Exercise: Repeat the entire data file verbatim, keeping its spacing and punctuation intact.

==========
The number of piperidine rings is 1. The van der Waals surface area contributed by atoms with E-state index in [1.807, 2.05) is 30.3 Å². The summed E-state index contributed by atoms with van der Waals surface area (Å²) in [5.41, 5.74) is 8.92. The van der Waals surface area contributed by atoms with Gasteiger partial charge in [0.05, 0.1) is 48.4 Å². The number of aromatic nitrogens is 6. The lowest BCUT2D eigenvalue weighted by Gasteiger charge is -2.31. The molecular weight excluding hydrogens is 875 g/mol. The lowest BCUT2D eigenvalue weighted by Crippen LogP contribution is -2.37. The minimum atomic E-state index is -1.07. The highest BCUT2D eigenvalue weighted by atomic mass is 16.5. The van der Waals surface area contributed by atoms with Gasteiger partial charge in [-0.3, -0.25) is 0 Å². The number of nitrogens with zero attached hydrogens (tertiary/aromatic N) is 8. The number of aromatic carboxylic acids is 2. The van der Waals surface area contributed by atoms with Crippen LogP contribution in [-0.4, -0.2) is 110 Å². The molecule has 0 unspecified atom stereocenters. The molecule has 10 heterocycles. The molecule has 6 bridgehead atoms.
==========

The number of piperidine rings is 1. The van der Waals surface area contributed by atoms with E-state index in [1.807, 2.05) is 30.3 Å². The summed E-state index contributed by atoms with van der Waals surface area (Å²) in [5.41, 5.74) is 8.92. The van der Waals surface area contributed by atoms with Gasteiger partial charge in [0.05, 0.1) is 48.4 Å². The number of aromatic nitrogens is 6. The lowest BCUT2D eigenvalue weighted by Gasteiger charge is -2.31. The molecular weight excluding hydrogens is 875 g/mol. The lowest BCUT2D eigenvalue weighted by Crippen LogP contribution is -2.37. The minimum atomic E-state index is -1.07. The highest BCUT2D eigenvalue weighted by atomic mass is 16.5. The van der Waals surface area contributed by atoms with Gasteiger partial charge in [-0.3, -0.25) is 0 Å². The number of nitrogens with zero attached hydrogens (tertiary/aromatic N) is 8. The number of aromatic carboxylic acids is 2. The van der Waals surface area contributed by atoms with Crippen LogP contribution in [-0.4, -0.2) is 110 Å². The molecule has 0 unspecified atom stereocenters. The molecule has 10 heterocycles. The molecule has 6 bridgehead atoms.